Overall all though this is a superb film adaptation of Forster's great book.
0Comment| 4 people found this helpful. Was this review helpful to you? Report abuse
on 20 February 2018
At last a Blu-ray release for this cinematic gem, to my mind the finest of the Merchant and Ivory collaborations skillfully adapted from E M Forster's1910 novel by Ruth Prawer Jhabvala ,deservedly winning an Oscar for the screenplay. Ably directed by James Ivory this biting, sharp observation of the Edwardian class structure is beautifully played by a superb cast headed by Emma Thompson and Anthony Hopkins,their scenes together are marvelous, the proposal on the staircase for example is sublime interplay between two great actors it seems intuitive and natural (just as they did in "Remains of the day",it is the heart of the film. Mention must be made of the great look of the film,by production designer Luciana Arrighi evoking the Edwardian age and the under-pinning of Richard Robbins's superb score, An absolute classic!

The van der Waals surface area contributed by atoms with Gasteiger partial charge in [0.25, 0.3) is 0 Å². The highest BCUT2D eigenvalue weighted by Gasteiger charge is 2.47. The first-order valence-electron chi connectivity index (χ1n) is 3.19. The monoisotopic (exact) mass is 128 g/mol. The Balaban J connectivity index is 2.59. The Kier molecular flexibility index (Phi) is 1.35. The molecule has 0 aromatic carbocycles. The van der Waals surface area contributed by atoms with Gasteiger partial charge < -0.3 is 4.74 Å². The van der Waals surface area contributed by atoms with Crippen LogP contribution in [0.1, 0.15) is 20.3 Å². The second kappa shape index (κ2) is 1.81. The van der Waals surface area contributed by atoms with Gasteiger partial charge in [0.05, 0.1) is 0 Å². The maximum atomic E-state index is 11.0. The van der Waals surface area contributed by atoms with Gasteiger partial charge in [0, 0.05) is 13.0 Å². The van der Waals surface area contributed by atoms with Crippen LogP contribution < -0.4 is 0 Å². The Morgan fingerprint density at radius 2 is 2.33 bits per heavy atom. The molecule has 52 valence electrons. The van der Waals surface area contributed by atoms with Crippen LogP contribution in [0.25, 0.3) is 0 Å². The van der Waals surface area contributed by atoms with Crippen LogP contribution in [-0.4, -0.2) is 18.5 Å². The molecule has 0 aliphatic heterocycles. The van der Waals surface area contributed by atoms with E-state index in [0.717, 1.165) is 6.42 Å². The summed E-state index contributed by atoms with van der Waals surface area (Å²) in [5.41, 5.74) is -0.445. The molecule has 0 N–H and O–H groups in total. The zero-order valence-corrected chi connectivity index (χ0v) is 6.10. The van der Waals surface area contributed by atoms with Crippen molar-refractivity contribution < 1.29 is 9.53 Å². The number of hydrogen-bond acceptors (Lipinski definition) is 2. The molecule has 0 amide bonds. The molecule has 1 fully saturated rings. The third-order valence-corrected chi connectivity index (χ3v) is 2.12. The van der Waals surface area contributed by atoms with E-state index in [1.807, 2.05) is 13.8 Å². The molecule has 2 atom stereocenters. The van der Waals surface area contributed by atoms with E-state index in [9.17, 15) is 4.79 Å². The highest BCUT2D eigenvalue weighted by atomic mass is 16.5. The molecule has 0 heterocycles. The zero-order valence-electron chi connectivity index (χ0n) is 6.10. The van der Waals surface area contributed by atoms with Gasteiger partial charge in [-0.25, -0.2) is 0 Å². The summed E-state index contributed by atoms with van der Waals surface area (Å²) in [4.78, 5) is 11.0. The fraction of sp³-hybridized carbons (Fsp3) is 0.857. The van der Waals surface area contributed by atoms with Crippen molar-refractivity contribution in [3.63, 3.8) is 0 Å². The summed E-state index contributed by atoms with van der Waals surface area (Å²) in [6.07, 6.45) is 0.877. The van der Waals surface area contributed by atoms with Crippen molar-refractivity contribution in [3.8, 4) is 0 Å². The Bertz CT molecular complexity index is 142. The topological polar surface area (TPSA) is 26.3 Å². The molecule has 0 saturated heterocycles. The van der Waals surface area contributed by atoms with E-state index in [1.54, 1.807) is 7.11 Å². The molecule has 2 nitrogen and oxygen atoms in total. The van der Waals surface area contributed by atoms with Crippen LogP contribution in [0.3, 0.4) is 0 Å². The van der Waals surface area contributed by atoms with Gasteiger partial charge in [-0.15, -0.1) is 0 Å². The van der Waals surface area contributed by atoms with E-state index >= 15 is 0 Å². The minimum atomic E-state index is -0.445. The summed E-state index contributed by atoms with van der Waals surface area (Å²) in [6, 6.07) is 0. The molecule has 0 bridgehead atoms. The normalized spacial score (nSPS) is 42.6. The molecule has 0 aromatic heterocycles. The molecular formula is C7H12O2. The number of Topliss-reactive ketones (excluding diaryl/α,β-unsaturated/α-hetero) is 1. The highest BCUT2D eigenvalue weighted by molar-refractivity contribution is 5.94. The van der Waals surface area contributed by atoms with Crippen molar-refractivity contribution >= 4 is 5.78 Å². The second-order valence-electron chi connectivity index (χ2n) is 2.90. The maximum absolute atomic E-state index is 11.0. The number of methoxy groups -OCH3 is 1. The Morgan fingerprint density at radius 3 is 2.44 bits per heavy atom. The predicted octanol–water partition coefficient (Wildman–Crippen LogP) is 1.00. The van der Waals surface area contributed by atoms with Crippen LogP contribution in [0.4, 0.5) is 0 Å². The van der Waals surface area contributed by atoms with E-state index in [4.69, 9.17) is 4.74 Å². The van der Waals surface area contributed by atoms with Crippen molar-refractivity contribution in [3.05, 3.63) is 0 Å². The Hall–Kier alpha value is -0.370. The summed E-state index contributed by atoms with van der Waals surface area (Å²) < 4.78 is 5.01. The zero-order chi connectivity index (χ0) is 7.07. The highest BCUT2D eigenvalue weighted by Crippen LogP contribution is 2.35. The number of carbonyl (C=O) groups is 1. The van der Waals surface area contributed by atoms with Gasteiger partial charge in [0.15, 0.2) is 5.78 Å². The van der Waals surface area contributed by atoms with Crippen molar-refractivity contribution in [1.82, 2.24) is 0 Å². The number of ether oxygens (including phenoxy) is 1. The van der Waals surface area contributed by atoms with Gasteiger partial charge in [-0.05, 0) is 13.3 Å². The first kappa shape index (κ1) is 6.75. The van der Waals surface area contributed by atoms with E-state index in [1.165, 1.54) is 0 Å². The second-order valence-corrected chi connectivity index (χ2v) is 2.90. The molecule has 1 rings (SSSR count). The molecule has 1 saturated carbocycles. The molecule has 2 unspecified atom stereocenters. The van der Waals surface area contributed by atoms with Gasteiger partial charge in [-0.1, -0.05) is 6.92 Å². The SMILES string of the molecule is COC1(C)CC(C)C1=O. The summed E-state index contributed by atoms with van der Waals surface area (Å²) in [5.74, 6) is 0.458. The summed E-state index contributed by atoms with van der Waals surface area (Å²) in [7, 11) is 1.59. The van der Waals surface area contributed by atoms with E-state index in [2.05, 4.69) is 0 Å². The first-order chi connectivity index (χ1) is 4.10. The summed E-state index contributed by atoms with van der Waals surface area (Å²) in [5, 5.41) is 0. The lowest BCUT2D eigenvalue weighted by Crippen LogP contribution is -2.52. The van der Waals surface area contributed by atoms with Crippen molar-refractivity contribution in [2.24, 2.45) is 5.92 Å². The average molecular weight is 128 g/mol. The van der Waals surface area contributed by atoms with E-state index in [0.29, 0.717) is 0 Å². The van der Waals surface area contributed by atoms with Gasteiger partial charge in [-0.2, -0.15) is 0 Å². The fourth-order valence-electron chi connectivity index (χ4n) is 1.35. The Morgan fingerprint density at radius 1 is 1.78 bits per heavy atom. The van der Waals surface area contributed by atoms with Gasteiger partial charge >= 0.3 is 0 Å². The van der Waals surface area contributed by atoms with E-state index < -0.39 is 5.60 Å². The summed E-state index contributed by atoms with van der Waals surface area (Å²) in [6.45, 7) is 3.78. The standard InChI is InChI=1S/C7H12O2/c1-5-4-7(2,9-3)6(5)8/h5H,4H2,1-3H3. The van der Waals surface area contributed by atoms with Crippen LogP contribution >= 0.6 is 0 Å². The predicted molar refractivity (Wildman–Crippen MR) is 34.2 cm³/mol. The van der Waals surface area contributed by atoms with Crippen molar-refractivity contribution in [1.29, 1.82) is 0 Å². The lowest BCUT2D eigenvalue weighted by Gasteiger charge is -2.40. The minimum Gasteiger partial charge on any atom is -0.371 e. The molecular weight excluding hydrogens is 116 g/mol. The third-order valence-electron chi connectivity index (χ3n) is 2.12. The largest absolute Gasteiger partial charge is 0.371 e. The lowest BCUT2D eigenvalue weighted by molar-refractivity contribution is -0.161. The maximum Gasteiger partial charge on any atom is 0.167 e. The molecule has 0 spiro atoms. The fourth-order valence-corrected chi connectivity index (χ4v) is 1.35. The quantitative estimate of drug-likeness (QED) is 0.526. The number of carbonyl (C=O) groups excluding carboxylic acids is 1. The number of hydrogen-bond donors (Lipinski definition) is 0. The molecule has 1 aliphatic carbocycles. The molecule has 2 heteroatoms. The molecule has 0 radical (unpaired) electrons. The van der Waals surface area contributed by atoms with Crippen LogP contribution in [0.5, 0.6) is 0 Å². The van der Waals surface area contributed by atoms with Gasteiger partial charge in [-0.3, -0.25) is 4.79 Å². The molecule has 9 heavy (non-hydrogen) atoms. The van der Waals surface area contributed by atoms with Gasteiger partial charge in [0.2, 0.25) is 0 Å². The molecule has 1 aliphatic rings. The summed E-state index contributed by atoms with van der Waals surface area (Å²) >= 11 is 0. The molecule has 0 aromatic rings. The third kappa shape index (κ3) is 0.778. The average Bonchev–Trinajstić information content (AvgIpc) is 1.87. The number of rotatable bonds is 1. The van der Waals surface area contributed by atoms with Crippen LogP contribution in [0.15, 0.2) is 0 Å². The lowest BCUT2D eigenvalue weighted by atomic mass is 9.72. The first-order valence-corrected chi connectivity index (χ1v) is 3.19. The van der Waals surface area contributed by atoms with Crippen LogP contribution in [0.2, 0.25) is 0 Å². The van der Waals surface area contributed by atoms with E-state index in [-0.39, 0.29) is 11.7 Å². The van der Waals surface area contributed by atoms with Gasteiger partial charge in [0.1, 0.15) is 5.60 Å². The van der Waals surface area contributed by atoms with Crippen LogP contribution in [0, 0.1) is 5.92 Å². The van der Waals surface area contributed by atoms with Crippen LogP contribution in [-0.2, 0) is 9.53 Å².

0Comment|Was this review helpful to you? Report abuse
on 5 December 2017
To put it in one phrase: HE never looked better on home video. Perfect restoration, the video is very sharp, rich detailed and the whole look is sensational. A must buy.
0Comment| One person found this helpful. Was this review helpful to you? Report abuse
on 27 May 2012
I bought this recently and watched it last night and although i purchased it purely on ratings and the fact that Anthony Hopkins was in it rather than reading reviews as to what it was about i found myself watching a truly amazing film.Hopkins is as ever pure gold but was even outshone on this occasion by the acting talents of Emma Thompson (won an Oscar for her role too!!) who i really hadn't seen much of before,for most of the film i felt that i was actually back in time and in the scene.Beautifully shot and acted,a very good film to add to anyone's collection.Howards End [1992] [DVD]